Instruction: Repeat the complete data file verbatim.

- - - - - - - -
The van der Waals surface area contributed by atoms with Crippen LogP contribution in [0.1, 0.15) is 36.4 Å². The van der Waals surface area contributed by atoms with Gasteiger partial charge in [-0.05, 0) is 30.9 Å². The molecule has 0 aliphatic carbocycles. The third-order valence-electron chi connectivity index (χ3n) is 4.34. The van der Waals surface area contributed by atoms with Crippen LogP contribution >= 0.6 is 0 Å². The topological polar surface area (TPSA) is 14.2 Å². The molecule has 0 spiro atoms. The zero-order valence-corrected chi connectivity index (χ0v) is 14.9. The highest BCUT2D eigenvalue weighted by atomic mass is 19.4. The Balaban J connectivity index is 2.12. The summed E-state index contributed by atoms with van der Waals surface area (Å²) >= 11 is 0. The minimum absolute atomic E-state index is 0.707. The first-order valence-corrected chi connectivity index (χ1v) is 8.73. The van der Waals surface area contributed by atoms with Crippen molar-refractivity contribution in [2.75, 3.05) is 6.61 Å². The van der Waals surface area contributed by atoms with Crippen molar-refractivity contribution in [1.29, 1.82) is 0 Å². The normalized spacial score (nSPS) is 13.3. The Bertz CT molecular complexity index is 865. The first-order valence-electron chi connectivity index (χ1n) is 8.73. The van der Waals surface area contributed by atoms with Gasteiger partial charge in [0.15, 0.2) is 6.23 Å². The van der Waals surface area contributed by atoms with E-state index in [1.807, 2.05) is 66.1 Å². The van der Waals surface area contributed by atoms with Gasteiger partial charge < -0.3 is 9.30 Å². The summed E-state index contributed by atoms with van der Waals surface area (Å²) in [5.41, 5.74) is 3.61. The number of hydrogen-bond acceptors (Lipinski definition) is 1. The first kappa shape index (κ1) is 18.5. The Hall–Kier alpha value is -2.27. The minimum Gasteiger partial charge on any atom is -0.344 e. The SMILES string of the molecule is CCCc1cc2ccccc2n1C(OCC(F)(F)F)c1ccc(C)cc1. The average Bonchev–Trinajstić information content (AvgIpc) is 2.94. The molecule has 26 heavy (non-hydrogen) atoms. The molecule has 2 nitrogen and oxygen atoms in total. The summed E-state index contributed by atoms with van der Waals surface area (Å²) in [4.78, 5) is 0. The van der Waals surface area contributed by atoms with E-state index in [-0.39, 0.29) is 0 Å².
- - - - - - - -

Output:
The van der Waals surface area contributed by atoms with Crippen LogP contribution in [0.1, 0.15) is 36.4 Å². The van der Waals surface area contributed by atoms with Gasteiger partial charge in [-0.05, 0) is 30.9 Å². The molecule has 0 aliphatic carbocycles. The third-order valence-electron chi connectivity index (χ3n) is 4.34. The van der Waals surface area contributed by atoms with Crippen LogP contribution >= 0.6 is 0 Å². The topological polar surface area (TPSA) is 14.2 Å². The molecule has 0 spiro atoms. The zero-order valence-corrected chi connectivity index (χ0v) is 14.9. The highest BCUT2D eigenvalue weighted by atomic mass is 19.4. The Balaban J connectivity index is 2.12. The summed E-state index contributed by atoms with van der Waals surface area (Å²) >= 11 is 0. The minimum absolute atomic E-state index is 0.707. The first-order valence-corrected chi connectivity index (χ1v) is 8.73. The van der Waals surface area contributed by atoms with Crippen molar-refractivity contribution in [2.75, 3.05) is 6.61 Å². The van der Waals surface area contributed by atoms with Crippen molar-refractivity contribution in [1.29, 1.82) is 0 Å². The normalized spacial score (nSPS) is 13.3. The Bertz CT molecular complexity index is 865. The first-order valence-electron chi connectivity index (χ1n) is 8.73. The van der Waals surface area contributed by atoms with Gasteiger partial charge in [0.15, 0.2) is 6.23 Å². The van der Waals surface area contributed by atoms with E-state index in [1.807, 2.05) is 66.1 Å². The van der Waals surface area contributed by atoms with Gasteiger partial charge < -0.3 is 9.30 Å². The summed E-state index contributed by atoms with van der Waals surface area (Å²) in [5.41, 5.74) is 3.61. The number of hydrogen-bond acceptors (Lipinski definition) is 1. The first kappa shape index (κ1) is 18.5. The Hall–Kier alpha value is -2.27. The minimum Gasteiger partial charge on any atom is -0.344 e. The SMILES string of the molecule is CCCc1cc2ccccc2n1C(OCC(F)(F)F)c1ccc(C)cc1. The average Bonchev–Trinajstić information content (AvgIpc) is 2.94. The molecule has 26 heavy (non-hydrogen) atoms. The molecule has 2 nitrogen and oxygen atoms in total. The summed E-state index contributed by atoms with van der Waals surface area (Å²) in [4.78, 5) is 0. The van der Waals surface area contributed by atoms with E-state index in [-0.39, 0.29) is 0 Å².